The new government at the Centre, after May 23, will soon be called to address the emerging challenges in the Gulf. The Trump administration has tightened sanctions against Iran, moved its military naval ship from Cairo to the Gulf and kept its military base in Qatar and navy in the Arabian Sea on the high alert to meet any threatening contingencies from Iran.
The USA has further withdrawn the sanction waiver to India, China and Turkey, which had allowed them to import the oil from Iran.
This has prompted Iranian Foreign Minister to visit the capital of India, Turkey, China and Japan to elicit assurance from these countries to continue to import the Iranian oil despite the US withdrawal of sanction waiver. These countries are the biggest buyers of Iranian oıl and the sudden drop in the export of oil to these countries would adversely affect the already fragile economy of Iran.
Iran has threatened to close the Strait of Hormuz with a warning. If Iran is not allowed to sell its oil, ıt will not allow other countries in the region to sell their oils. This was followed by an attack on the UAE and Saudi oil tankers; both of them have accused Iran. As a result, a real war situation has emerged in the Gulf.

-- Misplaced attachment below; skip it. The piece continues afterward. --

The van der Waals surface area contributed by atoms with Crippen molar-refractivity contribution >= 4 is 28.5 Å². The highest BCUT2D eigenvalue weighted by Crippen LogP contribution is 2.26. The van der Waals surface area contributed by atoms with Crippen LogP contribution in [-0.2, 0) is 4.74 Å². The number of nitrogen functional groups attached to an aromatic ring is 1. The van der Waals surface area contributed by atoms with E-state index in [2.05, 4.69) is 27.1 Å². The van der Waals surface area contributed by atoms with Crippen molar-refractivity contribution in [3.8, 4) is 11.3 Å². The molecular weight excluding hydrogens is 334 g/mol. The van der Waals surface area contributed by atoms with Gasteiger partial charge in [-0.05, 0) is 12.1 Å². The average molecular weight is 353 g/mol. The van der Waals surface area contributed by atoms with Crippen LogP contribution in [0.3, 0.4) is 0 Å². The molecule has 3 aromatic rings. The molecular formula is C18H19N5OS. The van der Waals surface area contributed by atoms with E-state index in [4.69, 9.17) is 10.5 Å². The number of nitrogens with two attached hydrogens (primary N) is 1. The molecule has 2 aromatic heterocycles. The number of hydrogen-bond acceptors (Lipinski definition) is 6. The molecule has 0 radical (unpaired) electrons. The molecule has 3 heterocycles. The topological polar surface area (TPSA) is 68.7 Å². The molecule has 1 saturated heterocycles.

Traditionally, India has played the role of the bystander in Gulf Conflicts; mostly appealing them to resolve the issue peacefully and kept equip distance with party in conflict-whether Iran-Iraq War or the cold war between Saudi Arabia and Iran. However this time India cannot remain a distant spectator to the emerging conflicts in the Gulf. In terms of investment, remittances, oil, gas, the flow of FDI, its diaspora, India has a greater stake in relations with Saudi-Arabia- UAE than Iran.
Also, India needs the USA and Israel to outset the influence of China-Pakistan axis. Given this precarious situation, India must try hard first to resolve the issues amicably and work for the stability of the Gulf. However, if the diplomacy failed, India needs to closely align with the Saudi- UAE Axis against Iran.
(Disclaimer: The opinions expressed above are the personal views of the author and do not reflect the views of ZMCL)
Jyotika Teckchandani teaches at Amity Institute of Social Sciences, Amity University, Uttar Pradesh. Her expertise includes Gender, International Politics, Foreign Policy Analysis, Indian and West Asian Politics.
India needs the USA and Israel to outset the influence of China-Pakistan axis